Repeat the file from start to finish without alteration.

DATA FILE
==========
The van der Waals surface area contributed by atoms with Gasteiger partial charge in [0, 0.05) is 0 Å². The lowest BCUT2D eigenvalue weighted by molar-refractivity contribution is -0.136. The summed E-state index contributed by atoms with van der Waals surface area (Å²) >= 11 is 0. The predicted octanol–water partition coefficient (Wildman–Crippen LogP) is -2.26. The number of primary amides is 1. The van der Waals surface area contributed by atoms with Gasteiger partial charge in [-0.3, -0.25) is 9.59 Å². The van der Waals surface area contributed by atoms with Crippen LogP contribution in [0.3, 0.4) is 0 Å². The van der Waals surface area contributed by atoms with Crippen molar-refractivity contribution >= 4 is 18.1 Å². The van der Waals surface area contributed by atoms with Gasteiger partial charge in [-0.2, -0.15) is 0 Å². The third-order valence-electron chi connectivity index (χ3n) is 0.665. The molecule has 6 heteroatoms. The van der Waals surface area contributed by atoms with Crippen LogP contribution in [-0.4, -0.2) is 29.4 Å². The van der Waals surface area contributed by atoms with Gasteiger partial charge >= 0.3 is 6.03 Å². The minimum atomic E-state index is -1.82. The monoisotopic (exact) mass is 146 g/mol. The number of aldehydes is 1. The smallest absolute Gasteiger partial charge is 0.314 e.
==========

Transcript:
The van der Waals surface area contributed by atoms with Gasteiger partial charge in [0, 0.05) is 0 Å². The lowest BCUT2D eigenvalue weighted by molar-refractivity contribution is -0.136. The summed E-state index contributed by atoms with van der Waals surface area (Å²) >= 11 is 0. The predicted octanol–water partition coefficient (Wildman–Crippen LogP) is -2.26. The number of primary amides is 1. The van der Waals surface area contributed by atoms with Gasteiger partial charge in [-0.3, -0.25) is 9.59 Å². The van der Waals surface area contributed by atoms with Crippen LogP contribution in [0.3, 0.4) is 0 Å². The van der Waals surface area contributed by atoms with Crippen molar-refractivity contribution >= 4 is 18.1 Å². The van der Waals surface area contributed by atoms with Gasteiger partial charge in [-0.2, -0.15) is 0 Å². The third-order valence-electron chi connectivity index (χ3n) is 0.665. The molecule has 6 heteroatoms. The van der Waals surface area contributed by atoms with Crippen LogP contribution in [-0.4, -0.2) is 29.4 Å². The van der Waals surface area contributed by atoms with Gasteiger partial charge >= 0.3 is 6.03 Å². The minimum atomic E-state index is -1.82. The monoisotopic (exact) mass is 146 g/mol. The number of aldehydes is 1. The smallest absolute Gasteiger partial charge is 0.314 e.